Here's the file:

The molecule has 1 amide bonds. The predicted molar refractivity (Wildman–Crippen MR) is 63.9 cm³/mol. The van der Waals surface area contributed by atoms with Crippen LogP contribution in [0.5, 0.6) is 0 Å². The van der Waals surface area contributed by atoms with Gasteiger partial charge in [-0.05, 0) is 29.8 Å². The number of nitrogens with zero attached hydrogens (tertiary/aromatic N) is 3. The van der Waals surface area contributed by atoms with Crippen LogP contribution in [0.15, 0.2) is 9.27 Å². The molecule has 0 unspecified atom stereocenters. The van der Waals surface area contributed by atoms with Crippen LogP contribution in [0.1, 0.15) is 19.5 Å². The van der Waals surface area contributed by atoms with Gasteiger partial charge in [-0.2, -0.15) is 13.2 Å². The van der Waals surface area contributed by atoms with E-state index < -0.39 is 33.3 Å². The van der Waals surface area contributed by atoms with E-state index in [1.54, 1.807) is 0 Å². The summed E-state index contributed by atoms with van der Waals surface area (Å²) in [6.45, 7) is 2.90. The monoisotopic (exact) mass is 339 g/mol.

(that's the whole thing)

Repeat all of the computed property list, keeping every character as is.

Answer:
The molecule has 1 amide bonds. The predicted molar refractivity (Wildman–Crippen MR) is 63.9 cm³/mol. The van der Waals surface area contributed by atoms with Crippen LogP contribution in [0.5, 0.6) is 0 Å². The van der Waals surface area contributed by atoms with Gasteiger partial charge in [-0.05, 0) is 29.8 Å². The number of nitrogens with zero attached hydrogens (tertiary/aromatic N) is 3. The van der Waals surface area contributed by atoms with Crippen LogP contribution in [0.15, 0.2) is 9.27 Å². The molecule has 0 unspecified atom stereocenters. The van der Waals surface area contributed by atoms with Crippen LogP contribution in [0.1, 0.15) is 19.5 Å². The van der Waals surface area contributed by atoms with Gasteiger partial charge in [-0.2, -0.15) is 13.2 Å². The van der Waals surface area contributed by atoms with E-state index < -0.39 is 33.3 Å². The van der Waals surface area contributed by atoms with E-state index in [1.54, 1.807) is 0 Å². The summed E-state index contributed by atoms with van der Waals surface area (Å²) in [6.45, 7) is 2.90. The monoisotopic (exact) mass is 339 g/mol.